30 March 2014 Edition
Bill of Rights: Now more than ever
This is funded by the European United Left/ Nordic Green Left (GUE/NGL)
A robust Bill of Rights containing permanent legal safeguards can act as insurance against a repeat of past wrongs, help halt the wrongs of the present, and prevent new wrongs in the future
AT A TIME when the unionist parties have determined to unpick the Good Friday Agreement and the British Government only too willing to renege on its commitments, all republicans must redouble our efforts to achieve full delivery on the outstanding core components – in particular a Bill of Rights for the North.
Simply put, there can be no real, tangible progress without one.
Routine and systematic violations of fundamental civil, political, economic, social, and cultural rights were the touchstones for the conflict. A great many of these violations were committed by people acting on behalf of the state in pursuit of official policy, or by individuals over whom the state had authority and ultimate responsibility. To this day there are ongoing state failures and institutional resistance to upholding human rights and equality guarantees, and providing effective remedies for violations.
This continues to the detriment of all sections of our society, creating particularly acute problems for the most deprived and vulnerable. When certain conflicts of rights arise, there is still no common framework for independent and impartial resolution of competing claims. Unquestionably, this contributed to the current crisis in the Peace Process.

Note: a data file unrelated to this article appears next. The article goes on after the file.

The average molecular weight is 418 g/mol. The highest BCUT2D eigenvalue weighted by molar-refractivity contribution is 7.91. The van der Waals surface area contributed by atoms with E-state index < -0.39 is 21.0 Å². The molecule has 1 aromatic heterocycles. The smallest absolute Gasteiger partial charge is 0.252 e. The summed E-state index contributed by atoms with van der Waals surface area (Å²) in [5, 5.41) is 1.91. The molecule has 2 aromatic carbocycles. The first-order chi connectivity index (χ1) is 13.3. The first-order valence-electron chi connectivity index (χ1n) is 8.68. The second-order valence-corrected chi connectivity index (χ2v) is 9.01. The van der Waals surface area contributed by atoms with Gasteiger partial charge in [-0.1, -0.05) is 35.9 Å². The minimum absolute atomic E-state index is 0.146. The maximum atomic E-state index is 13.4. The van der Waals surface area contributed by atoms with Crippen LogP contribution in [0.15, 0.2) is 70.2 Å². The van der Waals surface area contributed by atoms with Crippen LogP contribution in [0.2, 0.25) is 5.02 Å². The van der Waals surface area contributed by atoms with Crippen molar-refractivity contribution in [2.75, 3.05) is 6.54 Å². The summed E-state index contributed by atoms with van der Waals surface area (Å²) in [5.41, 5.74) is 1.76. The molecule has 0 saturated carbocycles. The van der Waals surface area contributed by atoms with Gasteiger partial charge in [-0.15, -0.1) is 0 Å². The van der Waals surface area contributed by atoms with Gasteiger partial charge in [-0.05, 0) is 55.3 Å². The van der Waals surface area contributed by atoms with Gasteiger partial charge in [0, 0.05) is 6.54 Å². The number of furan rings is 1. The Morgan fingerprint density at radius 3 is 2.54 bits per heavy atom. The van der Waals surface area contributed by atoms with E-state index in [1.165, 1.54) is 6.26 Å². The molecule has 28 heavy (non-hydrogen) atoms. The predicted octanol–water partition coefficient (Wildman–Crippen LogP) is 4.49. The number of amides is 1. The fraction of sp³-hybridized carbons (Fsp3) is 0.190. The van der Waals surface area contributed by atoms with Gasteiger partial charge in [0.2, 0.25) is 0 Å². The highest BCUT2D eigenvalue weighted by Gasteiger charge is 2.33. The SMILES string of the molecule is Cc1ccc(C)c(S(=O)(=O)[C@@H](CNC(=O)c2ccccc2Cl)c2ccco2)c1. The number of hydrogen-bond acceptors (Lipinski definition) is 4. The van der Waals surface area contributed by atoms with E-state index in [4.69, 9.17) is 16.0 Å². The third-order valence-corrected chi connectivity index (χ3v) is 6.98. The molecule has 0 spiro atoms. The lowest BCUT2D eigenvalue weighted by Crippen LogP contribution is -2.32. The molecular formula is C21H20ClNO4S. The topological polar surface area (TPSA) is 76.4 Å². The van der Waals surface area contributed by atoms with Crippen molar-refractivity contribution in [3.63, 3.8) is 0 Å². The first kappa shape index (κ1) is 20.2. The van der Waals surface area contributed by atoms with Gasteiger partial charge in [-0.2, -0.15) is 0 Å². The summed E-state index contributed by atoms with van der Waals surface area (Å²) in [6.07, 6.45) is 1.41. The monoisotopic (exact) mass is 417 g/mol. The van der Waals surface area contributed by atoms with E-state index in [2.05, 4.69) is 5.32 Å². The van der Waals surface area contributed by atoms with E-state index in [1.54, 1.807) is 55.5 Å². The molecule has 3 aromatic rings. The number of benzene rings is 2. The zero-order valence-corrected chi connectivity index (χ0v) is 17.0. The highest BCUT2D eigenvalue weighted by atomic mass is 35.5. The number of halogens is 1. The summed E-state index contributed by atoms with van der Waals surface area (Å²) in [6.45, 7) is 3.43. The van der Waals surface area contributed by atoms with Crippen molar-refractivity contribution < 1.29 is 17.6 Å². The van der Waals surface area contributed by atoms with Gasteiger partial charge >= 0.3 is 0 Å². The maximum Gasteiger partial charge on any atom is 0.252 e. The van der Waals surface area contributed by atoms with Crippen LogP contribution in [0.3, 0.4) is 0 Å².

We need an inclusive way forward and a Bill of Rights has the potential to deliver.
A robust Bill of Rights containing permanent legal safeguards can act as insurance against a repeat of past wrongs, help halt the wrongs of the present, and prevent new wrongs in the future.
It can provide all citizens with a practical tool they can use to hold the public authorities to account, both for their actions and for their failures to act, to challenge and (over time) to end discrimination, inequality and other human rights abuses.
That is why we still need a Bill of Rights for the North – now more than ever.
Under the terms of the Good Friday Agreement, the British Government committed to legislate for this. More than 15 years have elapsed without delivery. This constitutes a clear breach of the British Government’s obligations.
During the recent Haass/O’Sullivan talks, our negotiating team insisted that the Bill of Rights be treated as a cornerstone of the solution to the current impasse. While the resulting recommendations do not constitute a resolution of this issue, they do provide a constructive basis for progress.
Pro-Agreement representatives elected to Westminster and the Assembly must now increase the pressure on the British Government, those in the Oireachtas must challenge the Irish Government to actively stand up for the Bill of Rights, and during the next term the incoming team of MEPs must turn their firm attention to enlisting European support.
• Martina Anderson led the Sinn Féin delegation to the Bill of Rights Forum and is now as an MEP pursuing EU level support for delivery of a Bill of Rights for the North of Ireland.